Ever since the Supreme Court reinstated the House of Representatives, Nepali Congress President Sher Bahadur Deuba has been spending a lot of time attending or hosting meetings.
These meetings have revolved around the notion of forming a new government as leaders from both Nepali Congress and other parties have been encouraging Deuba to jump at the opportunity and form a new government. But, Deuba has surprisingly remained content as he was often been telling his close aides that the Nepali Congress did not have a majority to form one.
However, people close to Deuba also say that he is reluctant to form a government as he was waiting for India’s signal on the matter as he believes that India wanted KP Sharma Oli to remain as Nepal’s PM until the next elections.
Deuba is not alone in claiming this. Puspa Kamal Dahal, after Oli dissolved the House of Representative, accused Oli of doing it upon instructions from India. He has even openly said how the government formed under his leadership along with support from Janata Samajbadi Party and Nepali Congress would be ‘comfortable’ for both India and China.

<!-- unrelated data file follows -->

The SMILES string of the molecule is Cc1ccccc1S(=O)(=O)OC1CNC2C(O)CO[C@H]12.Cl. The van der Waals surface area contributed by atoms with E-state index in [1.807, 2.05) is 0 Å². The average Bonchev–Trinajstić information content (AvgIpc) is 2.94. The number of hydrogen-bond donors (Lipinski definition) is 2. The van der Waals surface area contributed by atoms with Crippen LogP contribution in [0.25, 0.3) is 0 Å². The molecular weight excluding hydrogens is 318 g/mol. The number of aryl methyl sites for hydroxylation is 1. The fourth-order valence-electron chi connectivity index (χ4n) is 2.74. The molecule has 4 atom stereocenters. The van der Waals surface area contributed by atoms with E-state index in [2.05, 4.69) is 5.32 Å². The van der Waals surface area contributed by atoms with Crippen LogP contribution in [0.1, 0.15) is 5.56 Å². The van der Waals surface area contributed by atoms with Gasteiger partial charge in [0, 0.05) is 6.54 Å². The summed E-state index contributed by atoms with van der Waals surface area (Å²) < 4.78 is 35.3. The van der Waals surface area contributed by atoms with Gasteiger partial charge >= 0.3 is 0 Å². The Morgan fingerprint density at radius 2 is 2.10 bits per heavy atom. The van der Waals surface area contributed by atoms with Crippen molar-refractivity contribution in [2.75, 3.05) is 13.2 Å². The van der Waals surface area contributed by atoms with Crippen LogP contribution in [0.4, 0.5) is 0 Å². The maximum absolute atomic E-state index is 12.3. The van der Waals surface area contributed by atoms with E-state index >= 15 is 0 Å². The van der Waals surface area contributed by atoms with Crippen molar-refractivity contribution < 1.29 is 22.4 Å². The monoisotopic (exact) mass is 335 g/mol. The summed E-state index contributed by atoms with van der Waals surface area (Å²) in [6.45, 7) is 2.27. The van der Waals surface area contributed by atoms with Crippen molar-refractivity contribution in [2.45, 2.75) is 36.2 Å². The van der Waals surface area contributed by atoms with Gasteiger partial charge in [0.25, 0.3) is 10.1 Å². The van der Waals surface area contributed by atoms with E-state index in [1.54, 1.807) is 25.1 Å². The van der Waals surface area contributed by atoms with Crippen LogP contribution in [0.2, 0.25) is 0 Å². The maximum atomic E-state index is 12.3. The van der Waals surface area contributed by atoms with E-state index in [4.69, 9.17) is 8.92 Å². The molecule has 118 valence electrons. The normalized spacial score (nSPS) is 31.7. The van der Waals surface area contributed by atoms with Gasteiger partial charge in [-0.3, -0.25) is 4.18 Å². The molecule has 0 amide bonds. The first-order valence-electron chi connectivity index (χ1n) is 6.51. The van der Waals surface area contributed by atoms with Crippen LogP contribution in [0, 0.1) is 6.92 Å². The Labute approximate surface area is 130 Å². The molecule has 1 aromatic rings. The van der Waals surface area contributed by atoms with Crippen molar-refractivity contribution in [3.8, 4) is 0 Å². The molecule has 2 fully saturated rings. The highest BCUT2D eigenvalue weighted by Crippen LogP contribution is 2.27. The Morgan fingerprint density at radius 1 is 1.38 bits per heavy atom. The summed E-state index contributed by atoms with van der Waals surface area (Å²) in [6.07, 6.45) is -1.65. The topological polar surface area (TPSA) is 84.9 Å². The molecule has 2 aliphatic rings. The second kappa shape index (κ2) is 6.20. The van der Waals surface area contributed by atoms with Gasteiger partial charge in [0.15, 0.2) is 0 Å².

These statements from senior leaders of Nepal’s two big parties goes to show how India still has a say in Nepal’s politics scene as both want India to be in their support if and when they come into power.
India and Oli
Deuba was not wrong when he said he did not have a majority to form a new government. Even though the House of Representatives voted Oli out of office, the opposition did not have a majority, and Oli once again became the prime minister. This happened due to two reasons – leaders close to Madhav Kumar Nepal boycotted the vote while Janata Samajbadi Party leaders close to Mahanta Thakur and Rajendra Mahato neither voted in favour nor against. This has resulted in the Janata Samajbadi Party being on the brink of a split.
As this happened, one can assume that Deuba, who has been in politics for aeons, knew that becoming the prime minister was beyond him as he felt he needed support from India.
According to political analyst Puranjan Acharya, India feels Oli is the right person for the job as engaging with him is favourable for it.
“Ever since the Mahakali Treaty, India had been looking for a friend in Nepal. In Oli and his communist party, it has finally found one,” says Acharya. “Yes, there have been certain differences, but it wants him to remain the PM but of a smaller communist party and not one as big as the erstwhile Nepal Communist Party.”